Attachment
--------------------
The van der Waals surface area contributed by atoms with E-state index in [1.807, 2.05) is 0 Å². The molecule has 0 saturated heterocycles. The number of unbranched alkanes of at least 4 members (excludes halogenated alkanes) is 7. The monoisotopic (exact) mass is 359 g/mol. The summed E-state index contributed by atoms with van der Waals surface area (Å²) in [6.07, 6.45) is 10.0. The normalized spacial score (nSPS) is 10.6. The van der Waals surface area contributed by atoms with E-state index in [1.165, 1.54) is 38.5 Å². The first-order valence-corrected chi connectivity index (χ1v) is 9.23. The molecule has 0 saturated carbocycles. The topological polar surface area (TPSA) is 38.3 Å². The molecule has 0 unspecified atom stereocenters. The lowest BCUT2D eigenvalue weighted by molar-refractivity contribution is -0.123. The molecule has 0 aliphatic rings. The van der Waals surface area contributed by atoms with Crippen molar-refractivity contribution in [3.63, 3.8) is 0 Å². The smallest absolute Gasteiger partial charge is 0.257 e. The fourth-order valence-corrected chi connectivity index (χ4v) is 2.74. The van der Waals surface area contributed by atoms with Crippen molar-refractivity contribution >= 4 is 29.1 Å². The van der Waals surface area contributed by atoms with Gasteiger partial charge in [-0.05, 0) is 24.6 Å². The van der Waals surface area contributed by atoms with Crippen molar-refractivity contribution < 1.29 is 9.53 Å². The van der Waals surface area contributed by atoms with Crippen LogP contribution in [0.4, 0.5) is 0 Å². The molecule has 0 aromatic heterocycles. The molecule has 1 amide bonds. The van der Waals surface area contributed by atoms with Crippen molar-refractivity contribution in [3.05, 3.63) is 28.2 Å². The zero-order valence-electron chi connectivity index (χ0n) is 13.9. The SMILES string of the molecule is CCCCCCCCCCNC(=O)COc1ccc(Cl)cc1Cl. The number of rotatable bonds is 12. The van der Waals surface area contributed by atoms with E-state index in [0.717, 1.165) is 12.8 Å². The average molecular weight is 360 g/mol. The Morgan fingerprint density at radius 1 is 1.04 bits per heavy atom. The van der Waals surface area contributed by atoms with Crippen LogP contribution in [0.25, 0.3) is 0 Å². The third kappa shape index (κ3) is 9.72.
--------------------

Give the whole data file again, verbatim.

The van der Waals surface area contributed by atoms with E-state index in [1.807, 2.05) is 0 Å². The molecule has 0 saturated heterocycles. The number of unbranched alkanes of at least 4 members (excludes halogenated alkanes) is 7. The monoisotopic (exact) mass is 359 g/mol. The summed E-state index contributed by atoms with van der Waals surface area (Å²) in [6.07, 6.45) is 10.0. The normalized spacial score (nSPS) is 10.6. The van der Waals surface area contributed by atoms with E-state index in [1.165, 1.54) is 38.5 Å². The first-order valence-corrected chi connectivity index (χ1v) is 9.23. The molecule has 0 saturated carbocycles. The topological polar surface area (TPSA) is 38.3 Å². The molecule has 0 unspecified atom stereocenters. The lowest BCUT2D eigenvalue weighted by molar-refractivity contribution is -0.123. The molecule has 0 aliphatic rings. The van der Waals surface area contributed by atoms with Crippen molar-refractivity contribution in [3.63, 3.8) is 0 Å². The smallest absolute Gasteiger partial charge is 0.257 e. The fourth-order valence-corrected chi connectivity index (χ4v) is 2.74. The van der Waals surface area contributed by atoms with Crippen molar-refractivity contribution >= 4 is 29.1 Å². The van der Waals surface area contributed by atoms with Gasteiger partial charge in [-0.05, 0) is 24.6 Å². The van der Waals surface area contributed by atoms with Crippen molar-refractivity contribution < 1.29 is 9.53 Å². The van der Waals surface area contributed by atoms with Crippen LogP contribution in [0.4, 0.5) is 0 Å². The molecule has 0 aromatic heterocycles. The molecule has 1 amide bonds. The van der Waals surface area contributed by atoms with Crippen molar-refractivity contribution in [3.05, 3.63) is 28.2 Å². The zero-order valence-electron chi connectivity index (χ0n) is 13.9. The SMILES string of the molecule is CCCCCCCCCCNC(=O)COc1ccc(Cl)cc1Cl. The number of rotatable bonds is 12. The van der Waals surface area contributed by atoms with E-state index in [0.717, 1.165) is 12.8 Å². The average molecular weight is 360 g/mol. The Morgan fingerprint density at radius 1 is 1.04 bits per heavy atom. The van der Waals surface area contributed by atoms with Crippen LogP contribution in [0.25, 0.3) is 0 Å². The third kappa shape index (κ3) is 9.72.